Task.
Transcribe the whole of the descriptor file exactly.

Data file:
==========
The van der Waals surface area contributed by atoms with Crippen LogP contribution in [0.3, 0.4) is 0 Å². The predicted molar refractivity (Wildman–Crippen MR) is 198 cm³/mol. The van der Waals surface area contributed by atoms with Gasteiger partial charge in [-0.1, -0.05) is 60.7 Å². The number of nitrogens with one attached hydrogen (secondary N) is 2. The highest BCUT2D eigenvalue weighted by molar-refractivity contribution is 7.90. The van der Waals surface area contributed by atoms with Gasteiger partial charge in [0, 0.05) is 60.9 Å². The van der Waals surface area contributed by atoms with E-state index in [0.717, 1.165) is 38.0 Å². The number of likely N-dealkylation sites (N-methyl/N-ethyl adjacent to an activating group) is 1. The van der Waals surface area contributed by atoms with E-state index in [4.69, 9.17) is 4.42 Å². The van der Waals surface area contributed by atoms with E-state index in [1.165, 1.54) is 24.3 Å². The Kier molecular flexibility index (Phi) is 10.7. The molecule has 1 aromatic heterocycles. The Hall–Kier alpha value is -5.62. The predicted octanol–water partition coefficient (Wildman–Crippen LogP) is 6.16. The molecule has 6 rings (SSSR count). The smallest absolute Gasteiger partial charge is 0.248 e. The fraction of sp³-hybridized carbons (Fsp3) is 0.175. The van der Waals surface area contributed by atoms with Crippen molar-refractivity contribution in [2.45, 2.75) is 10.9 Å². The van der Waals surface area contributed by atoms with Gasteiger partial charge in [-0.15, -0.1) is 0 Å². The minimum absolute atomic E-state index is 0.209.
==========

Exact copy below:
The van der Waals surface area contributed by atoms with Crippen LogP contribution in [0.3, 0.4) is 0 Å². The predicted molar refractivity (Wildman–Crippen MR) is 198 cm³/mol. The van der Waals surface area contributed by atoms with Gasteiger partial charge in [-0.1, -0.05) is 60.7 Å². The number of nitrogens with one attached hydrogen (secondary N) is 2. The highest BCUT2D eigenvalue weighted by molar-refractivity contribution is 7.90. The van der Waals surface area contributed by atoms with Gasteiger partial charge in [0, 0.05) is 60.9 Å². The van der Waals surface area contributed by atoms with E-state index in [0.717, 1.165) is 38.0 Å². The number of likely N-dealkylation sites (N-methyl/N-ethyl adjacent to an activating group) is 1. The van der Waals surface area contributed by atoms with E-state index in [4.69, 9.17) is 4.42 Å². The van der Waals surface area contributed by atoms with E-state index in [1.165, 1.54) is 24.3 Å². The Kier molecular flexibility index (Phi) is 10.7. The molecule has 1 aromatic heterocycles. The Hall–Kier alpha value is -5.62. The predicted octanol–water partition coefficient (Wildman–Crippen LogP) is 6.16. The molecule has 6 rings (SSSR count). The smallest absolute Gasteiger partial charge is 0.248 e. The fraction of sp³-hybridized carbons (Fsp3) is 0.175. The van der Waals surface area contributed by atoms with Crippen molar-refractivity contribution in [2.45, 2.75) is 10.9 Å². The van der Waals surface area contributed by atoms with Gasteiger partial charge in [-0.15, -0.1) is 0 Å². The minimum absolute atomic E-state index is 0.209.